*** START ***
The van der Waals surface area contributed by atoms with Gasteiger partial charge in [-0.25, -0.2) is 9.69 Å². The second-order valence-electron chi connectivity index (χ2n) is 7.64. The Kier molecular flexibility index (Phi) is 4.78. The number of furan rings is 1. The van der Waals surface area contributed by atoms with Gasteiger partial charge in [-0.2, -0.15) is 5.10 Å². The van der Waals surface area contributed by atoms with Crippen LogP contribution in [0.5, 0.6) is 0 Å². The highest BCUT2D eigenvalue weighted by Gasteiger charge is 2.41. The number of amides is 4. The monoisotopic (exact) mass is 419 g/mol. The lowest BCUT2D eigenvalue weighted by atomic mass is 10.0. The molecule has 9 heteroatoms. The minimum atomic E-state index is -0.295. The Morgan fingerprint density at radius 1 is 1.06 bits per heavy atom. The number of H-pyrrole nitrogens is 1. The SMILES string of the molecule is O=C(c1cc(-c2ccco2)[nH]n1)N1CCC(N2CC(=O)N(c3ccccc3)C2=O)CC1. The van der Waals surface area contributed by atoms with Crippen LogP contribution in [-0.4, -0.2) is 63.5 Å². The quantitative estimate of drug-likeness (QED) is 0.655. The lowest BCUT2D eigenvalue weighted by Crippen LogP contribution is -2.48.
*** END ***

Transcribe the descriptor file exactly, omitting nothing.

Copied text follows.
The van der Waals surface area contributed by atoms with Gasteiger partial charge in [-0.25, -0.2) is 9.69 Å². The second-order valence-electron chi connectivity index (χ2n) is 7.64. The Kier molecular flexibility index (Phi) is 4.78. The number of furan rings is 1. The van der Waals surface area contributed by atoms with Gasteiger partial charge in [-0.2, -0.15) is 5.10 Å². The van der Waals surface area contributed by atoms with Crippen LogP contribution in [0.5, 0.6) is 0 Å². The highest BCUT2D eigenvalue weighted by Gasteiger charge is 2.41. The number of amides is 4. The monoisotopic (exact) mass is 419 g/mol. The lowest BCUT2D eigenvalue weighted by atomic mass is 10.0. The molecule has 9 heteroatoms. The minimum atomic E-state index is -0.295. The Morgan fingerprint density at radius 1 is 1.06 bits per heavy atom. The number of H-pyrrole nitrogens is 1. The SMILES string of the molecule is O=C(c1cc(-c2ccco2)[nH]n1)N1CCC(N2CC(=O)N(c3ccccc3)C2=O)CC1. The van der Waals surface area contributed by atoms with Crippen LogP contribution in [-0.4, -0.2) is 63.5 Å². The quantitative estimate of drug-likeness (QED) is 0.655. The lowest BCUT2D eigenvalue weighted by Crippen LogP contribution is -2.48.